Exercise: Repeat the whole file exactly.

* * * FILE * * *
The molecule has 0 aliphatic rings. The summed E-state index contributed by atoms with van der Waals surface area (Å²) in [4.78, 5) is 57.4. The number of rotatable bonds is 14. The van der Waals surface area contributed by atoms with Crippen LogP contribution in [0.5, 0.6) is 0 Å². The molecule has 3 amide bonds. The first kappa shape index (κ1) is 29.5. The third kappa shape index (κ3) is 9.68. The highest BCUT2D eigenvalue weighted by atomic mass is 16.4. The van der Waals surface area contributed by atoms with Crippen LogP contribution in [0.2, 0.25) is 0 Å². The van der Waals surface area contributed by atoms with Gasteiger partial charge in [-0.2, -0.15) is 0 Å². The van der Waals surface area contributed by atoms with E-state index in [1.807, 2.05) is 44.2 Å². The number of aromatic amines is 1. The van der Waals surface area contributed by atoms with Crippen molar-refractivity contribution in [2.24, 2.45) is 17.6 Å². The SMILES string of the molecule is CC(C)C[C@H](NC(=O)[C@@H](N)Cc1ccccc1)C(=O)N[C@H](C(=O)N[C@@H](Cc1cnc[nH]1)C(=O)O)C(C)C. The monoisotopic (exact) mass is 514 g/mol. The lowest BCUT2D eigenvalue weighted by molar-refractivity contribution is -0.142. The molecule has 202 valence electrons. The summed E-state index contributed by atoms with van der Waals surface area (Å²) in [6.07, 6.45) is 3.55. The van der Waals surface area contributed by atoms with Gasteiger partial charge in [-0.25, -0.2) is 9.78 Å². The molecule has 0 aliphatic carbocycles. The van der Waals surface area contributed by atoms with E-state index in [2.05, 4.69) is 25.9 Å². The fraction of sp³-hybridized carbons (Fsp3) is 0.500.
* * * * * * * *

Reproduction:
The molecule has 0 aliphatic rings. The summed E-state index contributed by atoms with van der Waals surface area (Å²) in [4.78, 5) is 57.4. The number of rotatable bonds is 14. The van der Waals surface area contributed by atoms with Crippen LogP contribution in [0.5, 0.6) is 0 Å². The molecule has 3 amide bonds. The first kappa shape index (κ1) is 29.5. The third kappa shape index (κ3) is 9.68. The highest BCUT2D eigenvalue weighted by atomic mass is 16.4. The van der Waals surface area contributed by atoms with Crippen LogP contribution in [0.2, 0.25) is 0 Å². The van der Waals surface area contributed by atoms with Gasteiger partial charge in [-0.2, -0.15) is 0 Å². The van der Waals surface area contributed by atoms with E-state index in [1.807, 2.05) is 44.2 Å². The number of aromatic amines is 1. The van der Waals surface area contributed by atoms with Crippen molar-refractivity contribution in [2.24, 2.45) is 17.6 Å². The SMILES string of the molecule is CC(C)C[C@H](NC(=O)[C@@H](N)Cc1ccccc1)C(=O)N[C@H](C(=O)N[C@@H](Cc1cnc[nH]1)C(=O)O)C(C)C. The monoisotopic (exact) mass is 514 g/mol. The lowest BCUT2D eigenvalue weighted by molar-refractivity contribution is -0.142. The molecule has 202 valence electrons. The summed E-state index contributed by atoms with van der Waals surface area (Å²) in [6.07, 6.45) is 3.55. The van der Waals surface area contributed by atoms with Gasteiger partial charge in [-0.25, -0.2) is 9.78 Å². The molecule has 0 aliphatic carbocycles. The van der Waals surface area contributed by atoms with E-state index in [2.05, 4.69) is 25.9 Å². The fraction of sp³-hybridized carbons (Fsp3) is 0.500.